Choosing Joy

Naomi Crain

I stood in my kitchen, cutting apple for my breakfast, in my sweat pants and fluffy socks, and thought “Man, I am SO much happier today than I was a few weeks ago”.

In the last month, I’ve stopped working full time, and stopped working at a place that set me off, every day I was there, down a path of don’t-talk-to-me-coz-I’m-itching-to-punch-someone’s-nose.

It wasn’t a good job-employee match.

But on this day, with enough sleep, and nothing more than a few emails to send on my to-do list, I became aware of how happy I was.

It felt good.

But here’s the thing about happiness…if I depend on circumstances for it, I’m in trouble. Circumstances change, and they can get bad. And then I’m screwed.

Enter, the concept of joy.

For me, joy is deeper, calmer and more love-based than happiness. Don’t get me wrong, I’m a fan of happy. But joy is a type of happiness that is outside of circumstance. It’s deeper. Higher. Fuller.

And I want me some of that type of happiness

A lot of it, actually.

And just to be clear, joy isn’t giddy. It isn’t manic. It doesn’t wind you up and then let you whir out till you’re spent. It isn’t something that you can manipulate or falsify – you don’t get joy from a funny movie or late night political talk show satire. That’s entertainment. It’s fun, but it isn’t joy.

Joy is like the soil from which you can grow an approach to thinking and being in the world, one that is content and calm and hopeful and, yes, happy at some deep level. Even in the midst of negative circumstances.

But Joy isn’t “natural”, it’s a choice

Here’s the rub: our brains are wired for threat detection. And when we detect a threat, we don’t let it go until there is no more threat.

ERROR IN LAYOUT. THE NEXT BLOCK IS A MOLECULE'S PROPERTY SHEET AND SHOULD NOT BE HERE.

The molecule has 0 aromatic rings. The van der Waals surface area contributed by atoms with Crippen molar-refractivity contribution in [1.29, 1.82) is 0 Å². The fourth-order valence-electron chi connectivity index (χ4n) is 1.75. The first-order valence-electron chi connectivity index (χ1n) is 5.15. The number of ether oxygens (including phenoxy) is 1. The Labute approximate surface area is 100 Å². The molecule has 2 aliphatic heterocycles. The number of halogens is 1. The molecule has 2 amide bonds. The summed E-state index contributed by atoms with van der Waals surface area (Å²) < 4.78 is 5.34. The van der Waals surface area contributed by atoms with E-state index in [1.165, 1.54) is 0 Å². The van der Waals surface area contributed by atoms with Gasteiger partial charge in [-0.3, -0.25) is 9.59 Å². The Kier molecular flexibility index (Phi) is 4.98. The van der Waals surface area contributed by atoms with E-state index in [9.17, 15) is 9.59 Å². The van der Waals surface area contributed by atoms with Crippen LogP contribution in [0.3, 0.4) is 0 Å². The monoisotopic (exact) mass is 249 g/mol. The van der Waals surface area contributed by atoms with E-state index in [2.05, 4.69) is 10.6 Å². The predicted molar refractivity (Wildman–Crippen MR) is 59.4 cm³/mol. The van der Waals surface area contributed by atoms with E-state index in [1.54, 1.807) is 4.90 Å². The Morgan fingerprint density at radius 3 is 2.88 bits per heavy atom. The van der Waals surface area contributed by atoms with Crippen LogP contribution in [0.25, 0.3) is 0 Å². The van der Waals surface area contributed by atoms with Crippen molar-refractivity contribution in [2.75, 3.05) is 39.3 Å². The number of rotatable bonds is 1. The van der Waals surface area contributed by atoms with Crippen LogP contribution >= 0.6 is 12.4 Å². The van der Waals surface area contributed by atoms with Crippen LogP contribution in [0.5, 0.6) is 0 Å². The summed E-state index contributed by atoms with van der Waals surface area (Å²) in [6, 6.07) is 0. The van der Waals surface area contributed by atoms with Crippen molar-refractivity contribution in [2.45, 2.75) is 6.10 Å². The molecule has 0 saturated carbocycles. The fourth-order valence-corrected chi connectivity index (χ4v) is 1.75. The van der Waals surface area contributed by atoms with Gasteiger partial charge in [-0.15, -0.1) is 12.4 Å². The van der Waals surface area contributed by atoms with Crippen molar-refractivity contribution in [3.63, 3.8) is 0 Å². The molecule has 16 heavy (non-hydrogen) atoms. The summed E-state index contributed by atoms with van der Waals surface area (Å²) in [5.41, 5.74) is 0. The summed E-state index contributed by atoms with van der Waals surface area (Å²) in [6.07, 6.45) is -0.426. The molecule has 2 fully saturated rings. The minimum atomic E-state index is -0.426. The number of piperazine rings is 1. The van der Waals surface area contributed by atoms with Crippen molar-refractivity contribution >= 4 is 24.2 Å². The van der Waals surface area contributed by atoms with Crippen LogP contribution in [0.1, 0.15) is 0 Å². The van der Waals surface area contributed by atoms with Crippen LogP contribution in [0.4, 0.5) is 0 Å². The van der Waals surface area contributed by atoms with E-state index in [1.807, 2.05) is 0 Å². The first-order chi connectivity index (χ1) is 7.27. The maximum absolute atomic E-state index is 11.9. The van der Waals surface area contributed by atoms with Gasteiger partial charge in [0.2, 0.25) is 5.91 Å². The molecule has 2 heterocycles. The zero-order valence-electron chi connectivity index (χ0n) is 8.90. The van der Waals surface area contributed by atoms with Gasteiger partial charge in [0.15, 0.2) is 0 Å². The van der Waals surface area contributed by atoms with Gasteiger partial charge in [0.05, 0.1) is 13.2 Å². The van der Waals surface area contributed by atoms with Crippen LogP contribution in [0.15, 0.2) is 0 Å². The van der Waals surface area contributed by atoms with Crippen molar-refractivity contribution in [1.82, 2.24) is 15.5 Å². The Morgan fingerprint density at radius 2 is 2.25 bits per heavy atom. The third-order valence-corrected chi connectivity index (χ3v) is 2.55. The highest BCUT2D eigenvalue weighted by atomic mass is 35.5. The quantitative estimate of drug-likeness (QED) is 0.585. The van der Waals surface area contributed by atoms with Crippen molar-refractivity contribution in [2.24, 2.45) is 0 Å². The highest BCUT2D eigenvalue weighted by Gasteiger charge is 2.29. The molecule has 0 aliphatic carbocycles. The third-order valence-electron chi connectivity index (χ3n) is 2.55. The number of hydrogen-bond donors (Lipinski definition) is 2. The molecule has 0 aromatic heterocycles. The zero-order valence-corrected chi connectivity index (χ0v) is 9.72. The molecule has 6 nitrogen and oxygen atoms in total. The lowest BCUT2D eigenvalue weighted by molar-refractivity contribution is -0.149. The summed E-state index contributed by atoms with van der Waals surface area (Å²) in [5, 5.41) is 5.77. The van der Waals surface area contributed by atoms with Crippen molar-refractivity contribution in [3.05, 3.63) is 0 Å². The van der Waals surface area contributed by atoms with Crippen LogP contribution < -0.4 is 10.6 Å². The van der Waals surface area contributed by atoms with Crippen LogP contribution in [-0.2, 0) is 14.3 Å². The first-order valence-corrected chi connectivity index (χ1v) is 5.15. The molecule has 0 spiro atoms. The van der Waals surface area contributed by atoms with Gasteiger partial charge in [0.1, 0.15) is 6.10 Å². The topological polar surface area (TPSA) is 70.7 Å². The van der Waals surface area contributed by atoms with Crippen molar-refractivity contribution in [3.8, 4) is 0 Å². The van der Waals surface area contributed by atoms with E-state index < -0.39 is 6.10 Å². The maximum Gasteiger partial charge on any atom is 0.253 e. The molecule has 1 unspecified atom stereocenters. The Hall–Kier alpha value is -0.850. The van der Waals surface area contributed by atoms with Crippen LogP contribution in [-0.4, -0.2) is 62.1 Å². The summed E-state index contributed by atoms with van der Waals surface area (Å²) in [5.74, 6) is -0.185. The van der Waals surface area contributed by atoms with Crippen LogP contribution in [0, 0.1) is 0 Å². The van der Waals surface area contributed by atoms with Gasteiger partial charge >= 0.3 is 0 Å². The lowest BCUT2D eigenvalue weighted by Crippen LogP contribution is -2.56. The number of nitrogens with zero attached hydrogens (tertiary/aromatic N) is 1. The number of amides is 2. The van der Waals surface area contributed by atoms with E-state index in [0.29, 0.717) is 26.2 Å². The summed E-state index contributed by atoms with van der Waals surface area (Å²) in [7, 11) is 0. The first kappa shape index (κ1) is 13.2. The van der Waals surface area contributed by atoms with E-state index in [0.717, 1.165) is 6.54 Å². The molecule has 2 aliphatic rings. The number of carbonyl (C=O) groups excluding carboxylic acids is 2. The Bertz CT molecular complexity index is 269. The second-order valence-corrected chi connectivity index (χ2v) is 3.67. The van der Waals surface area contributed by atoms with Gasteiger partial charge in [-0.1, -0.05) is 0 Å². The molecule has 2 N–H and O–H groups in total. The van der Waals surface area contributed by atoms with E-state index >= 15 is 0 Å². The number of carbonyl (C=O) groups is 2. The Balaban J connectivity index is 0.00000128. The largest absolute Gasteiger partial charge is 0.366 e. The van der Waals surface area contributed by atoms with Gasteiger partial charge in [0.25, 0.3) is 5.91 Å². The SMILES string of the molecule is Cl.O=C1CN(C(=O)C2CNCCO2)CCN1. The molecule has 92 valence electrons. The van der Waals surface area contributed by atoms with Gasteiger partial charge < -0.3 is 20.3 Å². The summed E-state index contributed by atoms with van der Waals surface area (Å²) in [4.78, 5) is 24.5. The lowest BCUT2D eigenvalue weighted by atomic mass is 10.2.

This is great when living a primitive life, where hungry predator animals pass by and we need to stay aware to stay alive. Predator goes away – brain calms down.

It’s a flawless system.

Until the threat is created by our thinking. Then we have a problem.

There are many ways our thinking can create “threats” that our limbic system (our fight or flight stress response) will react to.  

“She is such a bitch, she backstabbed me”

“The economy is tanking, I’m going to lose my job and end up on the street and desperate”

“I’m such a loser, I never get things right”

When we’re thinking these kinds of thoughts, the brain is triggered into the stress, or fear, response over and over – this is where things like adrenal fatigue and anxiety disorders are born. Chronic stress.

Adding to the problem here is that the more we think a particular thought, the easier it is for us to think it again. The brain myelinates those thinking pathways so it’s easier and quicker for us to think those thoughts next time.

This is how we learn to do things “without thinking”, like driving a car or speaking. The longer we’ve been doing something, the less we have to stop and think about every action before we make it, or every word before we say it.

It’s how we get so much stuff done.

Again, flawless system – until we’re turning negative thinking into a pathway so quick and easy we don’t even notice we have a choice.

One trigger and BAM! we’re all the way down the thought path to anger or sadness or fear.

That’s the catch.

We’ve got to manage the mental system or it tricks us into chronic negativity, stress and fear.

And no joy.

That’s why joy must be a choice.

Choosing Joy

To stop the pattern of auto-negativity in the brain, and instead build auto-joy thinking patterns, is a choice.

Actually, I lie.

It’s several choices.

# to be exact.